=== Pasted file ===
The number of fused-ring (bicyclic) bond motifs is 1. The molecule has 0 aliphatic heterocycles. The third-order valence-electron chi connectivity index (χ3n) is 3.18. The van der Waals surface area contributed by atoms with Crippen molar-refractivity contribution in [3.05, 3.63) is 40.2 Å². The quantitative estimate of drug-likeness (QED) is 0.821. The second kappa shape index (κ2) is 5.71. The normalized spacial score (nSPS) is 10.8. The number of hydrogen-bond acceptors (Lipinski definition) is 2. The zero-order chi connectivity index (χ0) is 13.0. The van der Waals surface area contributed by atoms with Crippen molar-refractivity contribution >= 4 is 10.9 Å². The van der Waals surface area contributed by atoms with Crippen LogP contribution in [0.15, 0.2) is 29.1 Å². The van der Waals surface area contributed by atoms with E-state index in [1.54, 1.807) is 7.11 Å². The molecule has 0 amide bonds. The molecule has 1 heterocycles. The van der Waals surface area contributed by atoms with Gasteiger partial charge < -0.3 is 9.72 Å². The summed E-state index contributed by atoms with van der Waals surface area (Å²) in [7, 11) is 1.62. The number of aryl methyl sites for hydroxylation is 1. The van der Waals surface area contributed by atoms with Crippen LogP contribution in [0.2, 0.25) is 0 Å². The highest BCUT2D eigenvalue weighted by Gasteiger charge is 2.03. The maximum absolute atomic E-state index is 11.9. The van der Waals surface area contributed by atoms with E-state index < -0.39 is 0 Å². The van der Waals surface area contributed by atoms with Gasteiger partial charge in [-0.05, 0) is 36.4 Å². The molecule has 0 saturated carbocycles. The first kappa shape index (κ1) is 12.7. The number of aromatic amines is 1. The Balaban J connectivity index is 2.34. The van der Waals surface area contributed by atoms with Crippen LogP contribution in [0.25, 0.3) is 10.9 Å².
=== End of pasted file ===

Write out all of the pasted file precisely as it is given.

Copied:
The number of fused-ring (bicyclic) bond motifs is 1. The molecule has 0 aliphatic heterocycles. The third-order valence-electron chi connectivity index (χ3n) is 3.18. The van der Waals surface area contributed by atoms with Crippen molar-refractivity contribution in [3.05, 3.63) is 40.2 Å². The quantitative estimate of drug-likeness (QED) is 0.821. The second kappa shape index (κ2) is 5.71. The normalized spacial score (nSPS) is 10.8. The number of hydrogen-bond acceptors (Lipinski definition) is 2. The zero-order chi connectivity index (χ0) is 13.0. The van der Waals surface area contributed by atoms with Crippen molar-refractivity contribution >= 4 is 10.9 Å². The van der Waals surface area contributed by atoms with Crippen LogP contribution in [0.15, 0.2) is 29.1 Å². The van der Waals surface area contributed by atoms with E-state index in [1.54, 1.807) is 7.11 Å². The molecule has 0 amide bonds. The molecule has 1 heterocycles. The van der Waals surface area contributed by atoms with Gasteiger partial charge < -0.3 is 9.72 Å². The summed E-state index contributed by atoms with van der Waals surface area (Å²) in [7, 11) is 1.62. The number of aryl methyl sites for hydroxylation is 1. The van der Waals surface area contributed by atoms with Crippen LogP contribution in [0.2, 0.25) is 0 Å². The highest BCUT2D eigenvalue weighted by Gasteiger charge is 2.03. The maximum absolute atomic E-state index is 11.9. The van der Waals surface area contributed by atoms with E-state index < -0.39 is 0 Å². The van der Waals surface area contributed by atoms with Gasteiger partial charge in [-0.05, 0) is 36.4 Å². The molecule has 0 saturated carbocycles. The first kappa shape index (κ1) is 12.7. The number of aromatic amines is 1. The Balaban J connectivity index is 2.34. The van der Waals surface area contributed by atoms with Crippen LogP contribution in [0.25, 0.3) is 10.9 Å².